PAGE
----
Don’t be a Chronological Narcissist

In Greek mythology, Narcissus was the most handsome man in the world. According to the Ancient History Encyclopedia, he never fell in love with anyone until one day when he saw his own reflection and fell in love with himself. Unwilling to turn his gaze away from himself, Narcissus eventually died of dehydration and starvation.

Dr. Jeff Myers of Summit Ministries describes “chronological narcissists” as people who are “ignorant of the past, uncomprehending of the present, and careless of the future.” Because they are so wrapped up in their own life, they don’t know their history or heritage. They are unaware of what is going on presently, and don’t care about what the future holds. Just as Narcissus was self-absorbed, we can fall into that same temptation when it comes to knowing the past, present, and what to do in the future as Christians in the kingdom of the left hand, or the state.

One way to avoid chronological narcissism is to know history. In the Bible, there were many famous people who served in government positions as they remained faithful to God. Joseph served as second-in-command to Pharaoh in Egypt (Genesis 41). Using the information God gave him about an upcoming famine, Joseph persuaded Pharaoh to save grain for his people to survive for 7 years.

Daniel was another faithful follower who served in a government position. His wisdom was renown so that he served many kings. Daniel 1:20 says, “In every matter of wisdom and understanding about which the king questioned them, he found them ten times better than all the magicians and enchanters in his whole kingdom.”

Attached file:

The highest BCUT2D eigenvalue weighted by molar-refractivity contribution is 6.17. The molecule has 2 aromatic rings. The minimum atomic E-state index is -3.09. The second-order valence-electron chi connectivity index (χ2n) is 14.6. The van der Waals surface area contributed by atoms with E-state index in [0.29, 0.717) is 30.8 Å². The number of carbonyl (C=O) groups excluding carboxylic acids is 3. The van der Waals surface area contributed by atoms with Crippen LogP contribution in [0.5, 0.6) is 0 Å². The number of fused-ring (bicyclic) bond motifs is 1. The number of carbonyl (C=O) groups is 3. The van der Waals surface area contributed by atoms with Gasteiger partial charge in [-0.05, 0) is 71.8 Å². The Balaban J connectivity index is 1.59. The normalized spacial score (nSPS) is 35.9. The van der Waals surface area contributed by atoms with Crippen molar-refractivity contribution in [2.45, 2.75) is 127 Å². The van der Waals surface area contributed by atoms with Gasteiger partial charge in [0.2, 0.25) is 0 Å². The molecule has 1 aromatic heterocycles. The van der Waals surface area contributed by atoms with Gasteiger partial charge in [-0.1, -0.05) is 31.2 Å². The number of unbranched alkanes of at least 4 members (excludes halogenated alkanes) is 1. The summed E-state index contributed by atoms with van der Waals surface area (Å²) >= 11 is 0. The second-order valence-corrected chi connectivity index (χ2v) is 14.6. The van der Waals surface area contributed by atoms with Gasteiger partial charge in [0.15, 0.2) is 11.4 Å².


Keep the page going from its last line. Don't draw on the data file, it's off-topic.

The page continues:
Esther was a woman who was willing to sacrifice her life to save her people, the Jews. Even though she was one of King Xerxes’ wives, she was not able to enter the king’s presence unless she was summoned. Upon learning of an attempt to eradicate all Jews in the kingdom, Esther bravely put her life on the line and entered the king’s presence to warn him of the attack. Her bravery saved countless lives (Esther 4-7).

Nehemiah was a cupbearer to King Artaxerxes (Nehemiah 1). Although his job ensured the safety of the king’s drink, he was also concerned about the safety of his people, the Jews, back in Jerusalem. Nehemiah requested a leave of absence to lead the reconstruction of the city walls so they people could be safe. These are just a few of the many followers of God who served Him as well as people in the kingdom of the left hand. We need to know our history, because “Everything that was written in the past was written to teach us, so that through the endurance taught in the Scriptures and the encouragement they provide we might have hope” (Romans 15:4).

Painting: Narcissus by Caravaggio (Public Domain)

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